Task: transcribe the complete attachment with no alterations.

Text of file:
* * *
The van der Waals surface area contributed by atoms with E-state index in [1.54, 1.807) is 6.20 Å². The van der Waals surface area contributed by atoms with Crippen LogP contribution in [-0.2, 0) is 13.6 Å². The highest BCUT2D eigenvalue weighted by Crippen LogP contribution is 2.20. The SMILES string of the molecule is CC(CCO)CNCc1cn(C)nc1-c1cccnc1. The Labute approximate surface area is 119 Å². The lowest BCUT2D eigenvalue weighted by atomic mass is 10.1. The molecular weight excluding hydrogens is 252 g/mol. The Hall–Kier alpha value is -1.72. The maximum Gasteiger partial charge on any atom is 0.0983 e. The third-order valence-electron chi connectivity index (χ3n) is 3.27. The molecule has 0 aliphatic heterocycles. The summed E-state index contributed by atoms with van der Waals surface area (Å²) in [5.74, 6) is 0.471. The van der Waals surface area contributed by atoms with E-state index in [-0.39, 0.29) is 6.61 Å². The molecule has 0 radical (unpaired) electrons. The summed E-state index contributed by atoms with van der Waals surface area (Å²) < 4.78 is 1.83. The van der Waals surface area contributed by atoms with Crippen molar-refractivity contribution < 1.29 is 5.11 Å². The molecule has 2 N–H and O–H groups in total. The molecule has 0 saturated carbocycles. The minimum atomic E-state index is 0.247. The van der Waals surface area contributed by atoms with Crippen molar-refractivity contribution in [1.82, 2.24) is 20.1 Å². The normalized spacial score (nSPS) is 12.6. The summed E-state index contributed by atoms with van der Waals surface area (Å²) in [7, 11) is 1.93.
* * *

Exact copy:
The van der Waals surface area contributed by atoms with E-state index in [1.54, 1.807) is 6.20 Å². The van der Waals surface area contributed by atoms with Crippen LogP contribution in [-0.2, 0) is 13.6 Å². The highest BCUT2D eigenvalue weighted by Crippen LogP contribution is 2.20. The SMILES string of the molecule is CC(CCO)CNCc1cn(C)nc1-c1cccnc1. The Labute approximate surface area is 119 Å². The lowest BCUT2D eigenvalue weighted by atomic mass is 10.1. The molecular weight excluding hydrogens is 252 g/mol. The Hall–Kier alpha value is -1.72. The maximum Gasteiger partial charge on any atom is 0.0983 e. The third-order valence-electron chi connectivity index (χ3n) is 3.27. The molecule has 0 aliphatic heterocycles. The summed E-state index contributed by atoms with van der Waals surface area (Å²) in [5.74, 6) is 0.471. The van der Waals surface area contributed by atoms with E-state index in [-0.39, 0.29) is 6.61 Å². The molecule has 0 radical (unpaired) electrons. The summed E-state index contributed by atoms with van der Waals surface area (Å²) < 4.78 is 1.83. The van der Waals surface area contributed by atoms with Crippen molar-refractivity contribution < 1.29 is 5.11 Å². The molecule has 2 N–H and O–H groups in total. The molecule has 0 saturated carbocycles. The minimum atomic E-state index is 0.247. The van der Waals surface area contributed by atoms with Crippen molar-refractivity contribution in [1.82, 2.24) is 20.1 Å². The normalized spacial score (nSPS) is 12.6. The summed E-state index contributed by atoms with van der Waals surface area (Å²) in [7, 11) is 1.93.